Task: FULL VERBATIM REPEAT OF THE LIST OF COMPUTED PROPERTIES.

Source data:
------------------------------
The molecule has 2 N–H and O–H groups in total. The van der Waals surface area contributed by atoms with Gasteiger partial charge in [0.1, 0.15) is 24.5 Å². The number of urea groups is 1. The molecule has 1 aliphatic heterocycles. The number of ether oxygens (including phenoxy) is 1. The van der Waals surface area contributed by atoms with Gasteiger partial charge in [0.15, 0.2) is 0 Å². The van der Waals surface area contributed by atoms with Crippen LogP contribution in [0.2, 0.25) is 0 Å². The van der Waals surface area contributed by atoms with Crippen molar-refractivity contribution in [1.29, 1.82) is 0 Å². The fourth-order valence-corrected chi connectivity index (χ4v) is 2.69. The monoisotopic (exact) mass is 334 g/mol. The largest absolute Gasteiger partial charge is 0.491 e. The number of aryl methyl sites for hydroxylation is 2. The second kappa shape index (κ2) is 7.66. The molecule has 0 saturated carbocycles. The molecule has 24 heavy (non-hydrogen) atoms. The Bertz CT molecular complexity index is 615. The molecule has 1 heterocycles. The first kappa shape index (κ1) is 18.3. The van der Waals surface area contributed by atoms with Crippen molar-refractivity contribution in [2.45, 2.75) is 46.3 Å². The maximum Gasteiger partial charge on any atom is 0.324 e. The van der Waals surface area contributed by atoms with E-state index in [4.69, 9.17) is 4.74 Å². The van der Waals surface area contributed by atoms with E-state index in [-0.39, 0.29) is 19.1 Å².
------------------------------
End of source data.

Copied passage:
The molecule has 2 N–H and O–H groups in total. The van der Waals surface area contributed by atoms with Gasteiger partial charge in [0.1, 0.15) is 24.5 Å². The number of urea groups is 1. The molecule has 1 aliphatic heterocycles. The number of ether oxygens (including phenoxy) is 1. The van der Waals surface area contributed by atoms with Gasteiger partial charge in [0.15, 0.2) is 0 Å². The van der Waals surface area contributed by atoms with Crippen LogP contribution in [0.2, 0.25) is 0 Å². The van der Waals surface area contributed by atoms with Crippen molar-refractivity contribution in [1.29, 1.82) is 0 Å². The fourth-order valence-corrected chi connectivity index (χ4v) is 2.69. The monoisotopic (exact) mass is 334 g/mol. The largest absolute Gasteiger partial charge is 0.491 e. The number of aryl methyl sites for hydroxylation is 2. The second kappa shape index (κ2) is 7.66. The molecule has 0 saturated carbocycles. The molecule has 24 heavy (non-hydrogen) atoms. The Bertz CT molecular complexity index is 615. The molecule has 1 heterocycles. The first kappa shape index (κ1) is 18.3. The van der Waals surface area contributed by atoms with Crippen molar-refractivity contribution in [2.45, 2.75) is 46.3 Å². The maximum Gasteiger partial charge on any atom is 0.324 e. The van der Waals surface area contributed by atoms with E-state index in [4.69, 9.17) is 4.74 Å². The van der Waals surface area contributed by atoms with E-state index in [-0.39, 0.29) is 19.1 Å².